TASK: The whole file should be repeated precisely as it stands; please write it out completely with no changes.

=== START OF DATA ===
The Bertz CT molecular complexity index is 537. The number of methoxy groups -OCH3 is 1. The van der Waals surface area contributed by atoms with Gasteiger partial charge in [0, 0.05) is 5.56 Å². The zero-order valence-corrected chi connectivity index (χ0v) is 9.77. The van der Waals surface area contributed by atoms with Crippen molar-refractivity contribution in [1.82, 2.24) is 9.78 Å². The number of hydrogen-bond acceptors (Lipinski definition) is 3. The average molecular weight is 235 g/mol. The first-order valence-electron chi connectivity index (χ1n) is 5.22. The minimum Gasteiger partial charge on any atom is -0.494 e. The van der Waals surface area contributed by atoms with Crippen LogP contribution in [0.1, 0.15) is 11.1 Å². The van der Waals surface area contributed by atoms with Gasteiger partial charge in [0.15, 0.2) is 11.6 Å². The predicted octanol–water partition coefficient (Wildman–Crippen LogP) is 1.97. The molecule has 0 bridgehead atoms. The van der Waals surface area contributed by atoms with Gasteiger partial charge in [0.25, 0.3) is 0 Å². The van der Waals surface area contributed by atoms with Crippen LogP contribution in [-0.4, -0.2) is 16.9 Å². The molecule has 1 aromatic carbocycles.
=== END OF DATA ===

The Bertz CT molecular complexity index is 537. The number of methoxy groups -OCH3 is 1. The van der Waals surface area contributed by atoms with Gasteiger partial charge in [0, 0.05) is 5.56 Å². The zero-order valence-corrected chi connectivity index (χ0v) is 9.77. The van der Waals surface area contributed by atoms with Crippen molar-refractivity contribution in [1.82, 2.24) is 9.78 Å². The number of hydrogen-bond acceptors (Lipinski definition) is 3. The average molecular weight is 235 g/mol. The first-order valence-electron chi connectivity index (χ1n) is 5.22. The minimum Gasteiger partial charge on any atom is -0.494 e. The van der Waals surface area contributed by atoms with Crippen LogP contribution in [0.1, 0.15) is 11.1 Å². The van der Waals surface area contributed by atoms with Gasteiger partial charge in [0.15, 0.2) is 11.6 Å². The predicted octanol–water partition coefficient (Wildman–Crippen LogP) is 1.97. The molecule has 0 bridgehead atoms. The van der Waals surface area contributed by atoms with Gasteiger partial charge in [0.25, 0.3) is 0 Å². The van der Waals surface area contributed by atoms with Crippen LogP contribution in [-0.4, -0.2) is 16.9 Å². The molecule has 1 aromatic carbocycles.